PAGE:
Ordering will resume for Fedco Trees when we release our 2018 catalog, in early October 2017.
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Ordering will resume for Fedco Trees when we release our 2018 catalog, in early October 2017.
Briggs Auburn (Waldo) Scionwood
Briggs Auburn (Waldo) Scionwood Apple Scionwood This is a twig for grafting. Fall-Winter. Introduced by John C. Briggs of Auburn, ME, before 1850.

Large round-oblate clear-yellow fruit with glowing greenish shading and a slight blush. All-purpose apple with bright well-balanced flavor, including hints of banana and blackberry, and chewy skin for superior fresh eating well into winter.

Top-notch cooking. Highly aromatic when you peel it. Produces a thick creamy golden-yellow medium-sweet applesauce, no sugar necessary. Excellent in oatmeal. In a pie the slices lose their shape but the crust won’t sink and pie doesn’t get watery.

Ripens in late fall and keeps all winter. Recently we’ve suspected that Brigg’s Auburn may have been called Naked Limbed Greening in Waldo County where our scionwood comes from. Z4-6. Maine Grown. (3-6' trees)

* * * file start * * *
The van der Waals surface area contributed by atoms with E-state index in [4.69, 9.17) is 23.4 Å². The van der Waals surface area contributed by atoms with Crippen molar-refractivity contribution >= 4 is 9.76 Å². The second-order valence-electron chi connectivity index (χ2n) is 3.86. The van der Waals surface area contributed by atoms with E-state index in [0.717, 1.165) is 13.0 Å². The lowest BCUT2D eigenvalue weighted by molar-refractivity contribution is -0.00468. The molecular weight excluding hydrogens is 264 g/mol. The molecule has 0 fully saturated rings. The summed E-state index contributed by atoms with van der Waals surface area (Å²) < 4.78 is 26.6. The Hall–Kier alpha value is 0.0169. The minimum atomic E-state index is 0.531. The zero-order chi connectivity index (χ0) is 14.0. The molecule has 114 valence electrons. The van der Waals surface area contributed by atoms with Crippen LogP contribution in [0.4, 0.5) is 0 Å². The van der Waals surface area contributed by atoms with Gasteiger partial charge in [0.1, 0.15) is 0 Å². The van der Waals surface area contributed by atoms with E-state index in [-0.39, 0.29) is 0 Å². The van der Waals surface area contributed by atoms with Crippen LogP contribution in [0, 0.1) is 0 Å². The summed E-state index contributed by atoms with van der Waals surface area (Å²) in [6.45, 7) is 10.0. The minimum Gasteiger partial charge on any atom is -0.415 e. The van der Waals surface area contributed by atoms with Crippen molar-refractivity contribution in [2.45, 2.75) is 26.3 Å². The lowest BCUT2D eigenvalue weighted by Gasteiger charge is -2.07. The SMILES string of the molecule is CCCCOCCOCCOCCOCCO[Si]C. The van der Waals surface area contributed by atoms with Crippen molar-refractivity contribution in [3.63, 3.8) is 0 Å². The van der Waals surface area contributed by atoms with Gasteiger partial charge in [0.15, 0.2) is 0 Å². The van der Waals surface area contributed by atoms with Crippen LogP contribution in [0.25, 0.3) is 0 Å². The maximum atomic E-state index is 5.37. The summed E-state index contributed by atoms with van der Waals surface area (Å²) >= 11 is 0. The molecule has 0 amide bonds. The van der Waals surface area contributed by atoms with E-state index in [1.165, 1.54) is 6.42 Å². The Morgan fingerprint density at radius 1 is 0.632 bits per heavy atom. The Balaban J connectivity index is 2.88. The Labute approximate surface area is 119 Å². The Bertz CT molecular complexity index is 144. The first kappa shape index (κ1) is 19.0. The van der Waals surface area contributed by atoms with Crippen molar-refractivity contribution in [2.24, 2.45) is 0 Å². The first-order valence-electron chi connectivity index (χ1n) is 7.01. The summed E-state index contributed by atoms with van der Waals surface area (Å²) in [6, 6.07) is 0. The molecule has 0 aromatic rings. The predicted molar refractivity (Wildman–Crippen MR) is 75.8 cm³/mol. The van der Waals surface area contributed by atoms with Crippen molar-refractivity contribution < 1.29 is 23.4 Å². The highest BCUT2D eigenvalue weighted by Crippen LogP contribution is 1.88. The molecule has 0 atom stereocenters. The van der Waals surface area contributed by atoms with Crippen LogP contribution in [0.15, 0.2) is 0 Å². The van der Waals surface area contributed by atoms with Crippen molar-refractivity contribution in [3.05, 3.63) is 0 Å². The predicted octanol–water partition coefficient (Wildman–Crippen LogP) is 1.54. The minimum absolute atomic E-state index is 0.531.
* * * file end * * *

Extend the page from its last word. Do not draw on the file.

Item Discounted
L817A: 8" scionwood stick, 1 for $5.00
early shipment; order deadline has passed
L817B: scionwood by the foot (10' minimum), 1 for $4.50
early shipment; order deadline has passed
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Additional Information


We offer scionwood (twigs for grafting) from a wide selection of fruit trees. The deadline for ordering scionwood is February 17, 2017, for shipment around March 16. Rootstocks can be sent with your scionwood order.

We sell scions (scionwood) in two ways.
For those grafting up to 3 or 4 trees of a variety, one 8" stick will suffice. Each single 8" stick comes with a small paper ID label. This is how most of our customers purchase scionwood.
For commercial orchardists and others grafting large numbers of trees of a particular variety, we also offer scionwood by the foot (minimum order of 10 feet). In our own nursery work, we are usually able to graft about 6 or 8 trees from one foot of scionwood.
You can graft right away or store it for later use. Stored properly, it will keep quite well for several weeks.

Scions are not trees!
Scions are twigs, not trees. They have no roots and will not grow if you plant them. They are cuttings from branch tips collected in the winter to be grafted in the spring.
• Click here for more info about Scionwood.